Man of Steel

Kudos, Man of Steel, for being the first movie in a while to leave me practically seething. There is so much wrong with this movie, it’s difficult to know where to start, and even more difficult to write about it without possibly spoiling it. I’ve tried for a couple of days to write this review, but every time I describe a scene it makes me incoherent with frustration at how to explain what bothers me about this movie without directly describing events. So I’m not even going to try avoiding spoilers. If you haven’t seen Man of Steel yet and want to remain spoiler-free, you should stop reading now.

As far as where to start, let’s begin with a small moment from the trailer that piqued my interest in the first place. One of the images I keyed in on when I first saw the trailer was the young boy posing with the red cape. It’s such a genuine, relatable image. I know as a boy I struck the same Superman pose, homemade cape and all, so seeing that against a Kansas cornfield, sun setting behind him, was a great visual. It’s hokey, but it at least appeared honest in it’s earnestness.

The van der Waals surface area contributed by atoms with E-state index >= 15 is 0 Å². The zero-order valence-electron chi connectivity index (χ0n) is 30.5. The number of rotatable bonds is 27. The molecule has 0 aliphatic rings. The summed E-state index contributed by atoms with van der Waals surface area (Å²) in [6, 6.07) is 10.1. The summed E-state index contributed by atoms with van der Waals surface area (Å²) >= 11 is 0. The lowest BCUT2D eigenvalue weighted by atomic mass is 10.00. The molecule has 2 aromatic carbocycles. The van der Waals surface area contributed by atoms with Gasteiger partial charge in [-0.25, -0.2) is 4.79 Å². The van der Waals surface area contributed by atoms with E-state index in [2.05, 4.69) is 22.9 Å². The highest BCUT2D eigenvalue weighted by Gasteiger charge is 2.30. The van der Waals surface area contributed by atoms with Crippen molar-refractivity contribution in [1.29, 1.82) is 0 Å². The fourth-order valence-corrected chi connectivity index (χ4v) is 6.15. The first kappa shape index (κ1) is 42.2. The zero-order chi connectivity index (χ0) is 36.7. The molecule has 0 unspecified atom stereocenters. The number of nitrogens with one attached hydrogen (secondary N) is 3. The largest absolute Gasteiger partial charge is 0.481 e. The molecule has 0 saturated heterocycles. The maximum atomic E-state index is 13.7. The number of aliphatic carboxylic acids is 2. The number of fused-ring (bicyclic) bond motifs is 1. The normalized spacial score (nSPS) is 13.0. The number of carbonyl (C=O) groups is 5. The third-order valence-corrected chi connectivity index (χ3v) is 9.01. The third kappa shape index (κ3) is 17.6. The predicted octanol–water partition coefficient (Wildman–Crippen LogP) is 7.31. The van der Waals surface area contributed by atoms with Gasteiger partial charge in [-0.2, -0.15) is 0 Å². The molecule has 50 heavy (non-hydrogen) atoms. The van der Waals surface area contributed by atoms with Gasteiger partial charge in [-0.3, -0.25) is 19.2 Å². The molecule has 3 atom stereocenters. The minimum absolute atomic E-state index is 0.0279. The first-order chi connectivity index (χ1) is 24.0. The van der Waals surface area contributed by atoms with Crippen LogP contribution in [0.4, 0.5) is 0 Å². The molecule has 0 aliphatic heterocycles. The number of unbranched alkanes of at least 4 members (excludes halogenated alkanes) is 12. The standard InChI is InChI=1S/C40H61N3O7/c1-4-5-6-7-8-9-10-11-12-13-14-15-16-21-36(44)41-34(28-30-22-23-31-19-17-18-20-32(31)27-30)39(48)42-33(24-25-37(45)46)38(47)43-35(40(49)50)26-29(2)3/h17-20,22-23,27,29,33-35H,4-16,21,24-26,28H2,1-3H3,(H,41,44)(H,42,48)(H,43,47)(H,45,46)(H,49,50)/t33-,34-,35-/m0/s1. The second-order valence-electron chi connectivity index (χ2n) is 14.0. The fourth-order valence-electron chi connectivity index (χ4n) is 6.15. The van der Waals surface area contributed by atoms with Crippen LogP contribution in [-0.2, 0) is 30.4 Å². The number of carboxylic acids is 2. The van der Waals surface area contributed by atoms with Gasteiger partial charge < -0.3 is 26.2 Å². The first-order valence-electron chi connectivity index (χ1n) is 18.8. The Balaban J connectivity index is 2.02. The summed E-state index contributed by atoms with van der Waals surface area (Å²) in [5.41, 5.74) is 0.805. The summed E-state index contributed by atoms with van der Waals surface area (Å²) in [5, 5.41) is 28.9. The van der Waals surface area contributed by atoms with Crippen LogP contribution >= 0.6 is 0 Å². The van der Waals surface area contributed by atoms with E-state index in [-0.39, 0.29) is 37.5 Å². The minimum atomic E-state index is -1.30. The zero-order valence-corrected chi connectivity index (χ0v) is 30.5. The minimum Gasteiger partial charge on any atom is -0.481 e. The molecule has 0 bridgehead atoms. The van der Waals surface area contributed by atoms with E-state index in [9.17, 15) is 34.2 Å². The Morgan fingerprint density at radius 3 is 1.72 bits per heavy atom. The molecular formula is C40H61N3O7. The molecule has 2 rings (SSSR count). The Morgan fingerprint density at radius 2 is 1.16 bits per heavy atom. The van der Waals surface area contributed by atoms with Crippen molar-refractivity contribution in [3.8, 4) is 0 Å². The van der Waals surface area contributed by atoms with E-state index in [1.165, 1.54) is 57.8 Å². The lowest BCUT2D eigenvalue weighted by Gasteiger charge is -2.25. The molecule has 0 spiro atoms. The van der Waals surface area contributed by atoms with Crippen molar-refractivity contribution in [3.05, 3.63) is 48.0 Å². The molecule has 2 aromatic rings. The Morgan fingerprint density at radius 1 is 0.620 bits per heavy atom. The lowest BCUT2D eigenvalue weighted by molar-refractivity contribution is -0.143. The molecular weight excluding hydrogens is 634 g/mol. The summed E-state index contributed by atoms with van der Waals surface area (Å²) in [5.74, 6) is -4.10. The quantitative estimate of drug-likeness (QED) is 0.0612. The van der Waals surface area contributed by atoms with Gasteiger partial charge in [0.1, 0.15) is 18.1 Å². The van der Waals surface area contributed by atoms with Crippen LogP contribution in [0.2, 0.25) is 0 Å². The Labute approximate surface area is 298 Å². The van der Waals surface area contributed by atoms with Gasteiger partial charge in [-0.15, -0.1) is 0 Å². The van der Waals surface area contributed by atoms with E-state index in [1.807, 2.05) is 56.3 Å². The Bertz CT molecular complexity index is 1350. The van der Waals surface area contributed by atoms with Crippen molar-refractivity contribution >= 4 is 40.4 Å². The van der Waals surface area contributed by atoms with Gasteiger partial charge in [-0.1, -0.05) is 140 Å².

Unfortunately, it makes no sense within the actual movie. The boy isn’t just some Smallville resident, mimicking the ascendant hero after he’s saved the world, it’s actually young Clark Kent who’s aping an iconic pose his character hasn’t struck yet. At the age he is in that scene he hasn’t run faster than a speeding bullet, has yet to hoist a car above his head, has not put on the cape and suit of the hero he will one day become. He’s so young there he probably barely knows he’s not an ordinary human boy. And yet there he is, dressed in reverence to a character that doesn’t exist. The film-makers could easily create that image by having Superman as Clark see a boy playing Superman after the battle that brings the hero to worldwide attention, but crafting that image wasn’t enough for them. They needed Jonathan Kent to see Clark as a boy emulating Superman, even if it makes no sense.